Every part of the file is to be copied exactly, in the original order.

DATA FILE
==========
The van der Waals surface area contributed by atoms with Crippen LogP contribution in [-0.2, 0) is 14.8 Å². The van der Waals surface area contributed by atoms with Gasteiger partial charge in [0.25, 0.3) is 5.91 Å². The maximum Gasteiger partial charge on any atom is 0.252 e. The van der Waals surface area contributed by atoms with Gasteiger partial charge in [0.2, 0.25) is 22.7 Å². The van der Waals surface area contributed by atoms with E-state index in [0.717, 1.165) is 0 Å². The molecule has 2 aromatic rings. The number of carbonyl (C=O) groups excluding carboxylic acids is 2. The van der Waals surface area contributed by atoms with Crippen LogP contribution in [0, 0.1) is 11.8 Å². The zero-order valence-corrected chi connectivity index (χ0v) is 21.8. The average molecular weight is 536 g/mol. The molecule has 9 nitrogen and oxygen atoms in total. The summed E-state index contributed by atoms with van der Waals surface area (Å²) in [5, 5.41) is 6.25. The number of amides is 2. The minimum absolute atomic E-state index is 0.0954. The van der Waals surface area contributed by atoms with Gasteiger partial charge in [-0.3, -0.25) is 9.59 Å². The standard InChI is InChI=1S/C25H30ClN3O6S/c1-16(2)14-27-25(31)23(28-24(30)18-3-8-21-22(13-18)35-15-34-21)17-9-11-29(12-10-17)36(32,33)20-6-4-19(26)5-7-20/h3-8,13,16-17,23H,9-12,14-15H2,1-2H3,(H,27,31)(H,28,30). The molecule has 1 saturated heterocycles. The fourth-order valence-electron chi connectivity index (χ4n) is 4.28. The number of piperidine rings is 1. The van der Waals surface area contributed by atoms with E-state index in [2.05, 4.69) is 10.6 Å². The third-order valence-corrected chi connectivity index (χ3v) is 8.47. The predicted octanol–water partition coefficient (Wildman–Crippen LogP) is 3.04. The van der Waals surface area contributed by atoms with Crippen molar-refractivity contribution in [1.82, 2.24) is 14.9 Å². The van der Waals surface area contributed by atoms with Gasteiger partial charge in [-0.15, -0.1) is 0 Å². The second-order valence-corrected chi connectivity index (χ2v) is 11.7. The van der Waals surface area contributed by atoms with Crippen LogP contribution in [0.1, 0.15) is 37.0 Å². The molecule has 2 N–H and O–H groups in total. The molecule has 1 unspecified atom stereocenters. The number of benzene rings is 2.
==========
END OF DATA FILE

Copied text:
The van der Waals surface area contributed by atoms with Crippen LogP contribution in [-0.2, 0) is 14.8 Å². The van der Waals surface area contributed by atoms with Gasteiger partial charge in [0.25, 0.3) is 5.91 Å². The maximum Gasteiger partial charge on any atom is 0.252 e. The van der Waals surface area contributed by atoms with Gasteiger partial charge in [0.2, 0.25) is 22.7 Å². The van der Waals surface area contributed by atoms with E-state index in [0.717, 1.165) is 0 Å². The molecule has 2 aromatic rings. The number of carbonyl (C=O) groups excluding carboxylic acids is 2. The van der Waals surface area contributed by atoms with Crippen LogP contribution in [0, 0.1) is 11.8 Å². The zero-order valence-corrected chi connectivity index (χ0v) is 21.8. The average molecular weight is 536 g/mol. The molecule has 9 nitrogen and oxygen atoms in total. The summed E-state index contributed by atoms with van der Waals surface area (Å²) in [5, 5.41) is 6.25. The number of amides is 2. The minimum absolute atomic E-state index is 0.0954. The van der Waals surface area contributed by atoms with Gasteiger partial charge in [-0.3, -0.25) is 9.59 Å². The standard InChI is InChI=1S/C25H30ClN3O6S/c1-16(2)14-27-25(31)23(28-24(30)18-3-8-21-22(13-18)35-15-34-21)17-9-11-29(12-10-17)36(32,33)20-6-4-19(26)5-7-20/h3-8,13,16-17,23H,9-12,14-15H2,1-2H3,(H,27,31)(H,28,30). The molecule has 1 saturated heterocycles. The fourth-order valence-electron chi connectivity index (χ4n) is 4.28. The number of piperidine rings is 1. The van der Waals surface area contributed by atoms with E-state index in [2.05, 4.69) is 10.6 Å². The third-order valence-corrected chi connectivity index (χ3v) is 8.47. The predicted octanol–water partition coefficient (Wildman–Crippen LogP) is 3.04. The van der Waals surface area contributed by atoms with Crippen molar-refractivity contribution in [1.82, 2.24) is 14.9 Å². The van der Waals surface area contributed by atoms with Gasteiger partial charge in [-0.15, -0.1) is 0 Å². The second-order valence-corrected chi connectivity index (χ2v) is 11.7. The van der Waals surface area contributed by atoms with Crippen LogP contribution in [0.1, 0.15) is 37.0 Å². The molecule has 2 N–H and O–H groups in total. The molecule has 1 unspecified atom stereocenters. The number of benzene rings is 2.